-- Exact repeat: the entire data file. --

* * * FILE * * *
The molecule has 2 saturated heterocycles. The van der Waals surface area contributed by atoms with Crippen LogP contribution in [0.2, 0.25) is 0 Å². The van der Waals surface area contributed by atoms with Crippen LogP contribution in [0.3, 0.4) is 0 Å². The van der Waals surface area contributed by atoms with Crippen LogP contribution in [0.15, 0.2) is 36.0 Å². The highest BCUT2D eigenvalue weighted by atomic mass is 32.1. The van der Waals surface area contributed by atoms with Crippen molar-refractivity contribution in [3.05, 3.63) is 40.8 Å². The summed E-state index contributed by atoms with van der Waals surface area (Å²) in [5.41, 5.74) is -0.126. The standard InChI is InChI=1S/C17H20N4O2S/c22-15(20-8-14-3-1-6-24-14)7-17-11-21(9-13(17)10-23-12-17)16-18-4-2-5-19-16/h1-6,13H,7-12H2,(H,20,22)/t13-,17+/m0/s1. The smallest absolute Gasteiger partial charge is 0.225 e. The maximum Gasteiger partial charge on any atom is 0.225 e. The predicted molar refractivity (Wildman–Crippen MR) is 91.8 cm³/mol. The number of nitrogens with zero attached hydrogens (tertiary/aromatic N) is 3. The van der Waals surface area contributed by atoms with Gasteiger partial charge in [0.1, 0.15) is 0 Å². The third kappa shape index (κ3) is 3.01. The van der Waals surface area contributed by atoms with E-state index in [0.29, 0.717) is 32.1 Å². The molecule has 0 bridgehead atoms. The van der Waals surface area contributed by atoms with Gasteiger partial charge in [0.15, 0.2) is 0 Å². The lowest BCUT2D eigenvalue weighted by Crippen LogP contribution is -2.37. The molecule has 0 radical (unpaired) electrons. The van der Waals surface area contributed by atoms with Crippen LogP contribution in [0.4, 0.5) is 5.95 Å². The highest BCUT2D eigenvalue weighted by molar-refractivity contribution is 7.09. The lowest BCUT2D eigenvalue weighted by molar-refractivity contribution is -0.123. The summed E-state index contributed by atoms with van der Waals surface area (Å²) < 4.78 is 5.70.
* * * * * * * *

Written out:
The molecule has 2 saturated heterocycles. The van der Waals surface area contributed by atoms with Crippen LogP contribution in [0.2, 0.25) is 0 Å². The van der Waals surface area contributed by atoms with Crippen LogP contribution in [0.3, 0.4) is 0 Å². The van der Waals surface area contributed by atoms with Crippen LogP contribution in [0.15, 0.2) is 36.0 Å². The highest BCUT2D eigenvalue weighted by atomic mass is 32.1. The van der Waals surface area contributed by atoms with Crippen molar-refractivity contribution in [3.05, 3.63) is 40.8 Å². The summed E-state index contributed by atoms with van der Waals surface area (Å²) in [5.41, 5.74) is -0.126. The standard InChI is InChI=1S/C17H20N4O2S/c22-15(20-8-14-3-1-6-24-14)7-17-11-21(9-13(17)10-23-12-17)16-18-4-2-5-19-16/h1-6,13H,7-12H2,(H,20,22)/t13-,17+/m0/s1. The smallest absolute Gasteiger partial charge is 0.225 e. The maximum Gasteiger partial charge on any atom is 0.225 e. The predicted molar refractivity (Wildman–Crippen MR) is 91.8 cm³/mol. The number of nitrogens with zero attached hydrogens (tertiary/aromatic N) is 3. The van der Waals surface area contributed by atoms with Gasteiger partial charge in [0.1, 0.15) is 0 Å². The third kappa shape index (κ3) is 3.01. The van der Waals surface area contributed by atoms with E-state index in [0.29, 0.717) is 32.1 Å². The molecule has 0 bridgehead atoms. The van der Waals surface area contributed by atoms with Gasteiger partial charge in [0.15, 0.2) is 0 Å². The lowest BCUT2D eigenvalue weighted by Crippen LogP contribution is -2.37. The molecule has 0 radical (unpaired) electrons. The van der Waals surface area contributed by atoms with Crippen LogP contribution in [0.4, 0.5) is 5.95 Å². The highest BCUT2D eigenvalue weighted by molar-refractivity contribution is 7.09. The lowest BCUT2D eigenvalue weighted by molar-refractivity contribution is -0.123. The summed E-state index contributed by atoms with van der Waals surface area (Å²) < 4.78 is 5.70.